Trauma-focused guided self-help interventions for posttraumatic stress disorder: A meta-analysis of randomised controlled trials

Andy P. Siddaway (Lead Author), Richard Meiser-Stedman, Verity Chester, Jack Finn, Cliodhna O Leary, David Peck, Camilla Loveridge

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Trauma-focused guided self-help (TF-GSH) is an important alternative to psychological therapy delivered by a therapist. This meta-analysis evaluates the efficacy of TF-GSH in reducing posttraumatic stress disorder (PTSD) symptoms and comorbid depressive and anxiety symptoms. A total of 17 trials were included that compared a TF-GSH intervention (N = 610) to various control comparators (N = 570). Control conditions included treatment as usual (k = 2), waiting list (k = 11), phone monitoring (k = 1), nontrauma writing (k = 1), general support (k = 1), and supportive counseling (k = 1). A moderate- to large-sized effect favouring TF-GSH was observed for PTSD (k = 17, g = −0.81, 95% confidence interval [CI]: −1.24, −0.39) and a moderate-sized effect was observed for depressive (k = 13, g = −0.73, 95% CI: −1.16, −0.31) and anxiety (k = 11, g = −0.72, 95% CI: −1.18, −0.27) symptoms, with considerable heterogeneity. Moderator analyses were all not statistically significant. Results indicate that TF-GSH is a promising treatment for PTSD and comorbid depressive and anxiety symptoms. We discuss the nature, extent, and quality of the literature to provide a point of departure for future research. TF-GSH (and unguided self-help) may not be appropriate for certain individuals at certain times. Exploring a broad range of treatment delivery modalities will move the field closer towards a model of evidence-based care in which the likely appropriate dose and type of intervention can be matched to individuals based on presenting problems and other variables.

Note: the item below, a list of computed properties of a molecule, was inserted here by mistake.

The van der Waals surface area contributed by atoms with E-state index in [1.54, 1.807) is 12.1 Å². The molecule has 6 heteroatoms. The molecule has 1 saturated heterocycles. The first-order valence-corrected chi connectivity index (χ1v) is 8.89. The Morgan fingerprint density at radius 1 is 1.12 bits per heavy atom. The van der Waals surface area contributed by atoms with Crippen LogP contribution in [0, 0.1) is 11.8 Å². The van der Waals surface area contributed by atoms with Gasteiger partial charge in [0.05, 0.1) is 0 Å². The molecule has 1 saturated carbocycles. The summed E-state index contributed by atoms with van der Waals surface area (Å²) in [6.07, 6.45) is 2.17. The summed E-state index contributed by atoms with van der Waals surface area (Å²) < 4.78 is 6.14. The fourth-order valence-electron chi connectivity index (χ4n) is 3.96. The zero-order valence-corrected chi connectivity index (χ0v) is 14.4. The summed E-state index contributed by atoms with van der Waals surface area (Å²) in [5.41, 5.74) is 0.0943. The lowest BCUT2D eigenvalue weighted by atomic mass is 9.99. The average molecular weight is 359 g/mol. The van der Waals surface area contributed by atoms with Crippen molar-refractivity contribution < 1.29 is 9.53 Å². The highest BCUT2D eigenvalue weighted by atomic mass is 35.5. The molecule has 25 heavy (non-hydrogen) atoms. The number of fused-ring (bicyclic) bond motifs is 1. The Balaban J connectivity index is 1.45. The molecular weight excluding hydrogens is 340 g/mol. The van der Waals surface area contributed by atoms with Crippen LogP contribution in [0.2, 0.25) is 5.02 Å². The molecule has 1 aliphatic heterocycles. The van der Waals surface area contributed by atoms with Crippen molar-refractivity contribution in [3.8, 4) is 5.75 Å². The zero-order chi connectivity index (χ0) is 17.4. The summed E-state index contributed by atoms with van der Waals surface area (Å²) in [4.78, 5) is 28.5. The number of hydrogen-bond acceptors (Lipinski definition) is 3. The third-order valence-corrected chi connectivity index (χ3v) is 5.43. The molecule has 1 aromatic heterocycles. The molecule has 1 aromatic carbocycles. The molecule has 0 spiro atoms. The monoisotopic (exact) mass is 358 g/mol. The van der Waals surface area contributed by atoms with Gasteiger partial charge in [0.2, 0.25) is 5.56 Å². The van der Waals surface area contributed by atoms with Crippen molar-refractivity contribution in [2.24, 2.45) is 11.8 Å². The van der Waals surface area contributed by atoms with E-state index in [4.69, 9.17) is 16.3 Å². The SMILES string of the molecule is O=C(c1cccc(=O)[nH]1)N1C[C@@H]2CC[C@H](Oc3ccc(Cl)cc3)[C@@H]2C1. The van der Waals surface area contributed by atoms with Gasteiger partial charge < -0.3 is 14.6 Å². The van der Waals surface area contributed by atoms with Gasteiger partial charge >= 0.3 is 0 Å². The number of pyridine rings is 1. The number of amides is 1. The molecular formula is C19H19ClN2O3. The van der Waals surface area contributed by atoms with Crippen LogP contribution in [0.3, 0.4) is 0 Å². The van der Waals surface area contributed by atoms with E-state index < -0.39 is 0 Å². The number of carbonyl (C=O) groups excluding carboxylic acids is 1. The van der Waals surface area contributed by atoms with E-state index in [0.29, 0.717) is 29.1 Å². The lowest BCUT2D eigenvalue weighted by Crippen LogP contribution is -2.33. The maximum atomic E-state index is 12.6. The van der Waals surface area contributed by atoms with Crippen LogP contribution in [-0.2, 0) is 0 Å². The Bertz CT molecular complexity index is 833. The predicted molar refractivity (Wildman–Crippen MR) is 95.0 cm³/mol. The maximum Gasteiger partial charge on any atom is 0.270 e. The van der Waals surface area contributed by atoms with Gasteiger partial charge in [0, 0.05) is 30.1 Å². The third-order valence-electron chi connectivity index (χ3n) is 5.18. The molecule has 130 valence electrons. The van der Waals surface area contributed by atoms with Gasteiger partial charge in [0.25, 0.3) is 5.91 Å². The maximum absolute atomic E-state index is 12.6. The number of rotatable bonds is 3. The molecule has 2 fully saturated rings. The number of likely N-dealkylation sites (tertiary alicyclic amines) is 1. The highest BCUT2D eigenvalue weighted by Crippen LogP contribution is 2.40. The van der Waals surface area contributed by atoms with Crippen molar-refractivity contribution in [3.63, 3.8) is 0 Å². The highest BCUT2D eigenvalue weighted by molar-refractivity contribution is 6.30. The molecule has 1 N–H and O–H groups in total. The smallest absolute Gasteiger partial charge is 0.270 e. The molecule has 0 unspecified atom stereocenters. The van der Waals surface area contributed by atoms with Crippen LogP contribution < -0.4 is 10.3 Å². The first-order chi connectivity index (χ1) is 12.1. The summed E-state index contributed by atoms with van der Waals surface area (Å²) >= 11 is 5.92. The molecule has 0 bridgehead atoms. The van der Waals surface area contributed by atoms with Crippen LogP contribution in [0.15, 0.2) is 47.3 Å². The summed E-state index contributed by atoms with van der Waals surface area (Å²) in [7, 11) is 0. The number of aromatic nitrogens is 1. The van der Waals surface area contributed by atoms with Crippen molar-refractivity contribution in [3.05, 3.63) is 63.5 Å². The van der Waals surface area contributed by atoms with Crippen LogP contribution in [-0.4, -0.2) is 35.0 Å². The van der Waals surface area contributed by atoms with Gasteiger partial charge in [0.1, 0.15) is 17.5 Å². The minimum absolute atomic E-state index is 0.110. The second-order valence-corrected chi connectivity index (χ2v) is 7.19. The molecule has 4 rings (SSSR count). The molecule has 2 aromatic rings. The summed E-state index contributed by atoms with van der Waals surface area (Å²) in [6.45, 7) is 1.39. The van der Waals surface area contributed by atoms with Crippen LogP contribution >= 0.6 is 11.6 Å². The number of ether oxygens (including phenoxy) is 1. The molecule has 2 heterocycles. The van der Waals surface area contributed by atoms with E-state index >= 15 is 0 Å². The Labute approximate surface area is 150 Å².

Original languageEnglish
JournalDepression and Anxiety
Early online date27 May 2022
Publication statusE-pub ahead of print - 27 May 2022

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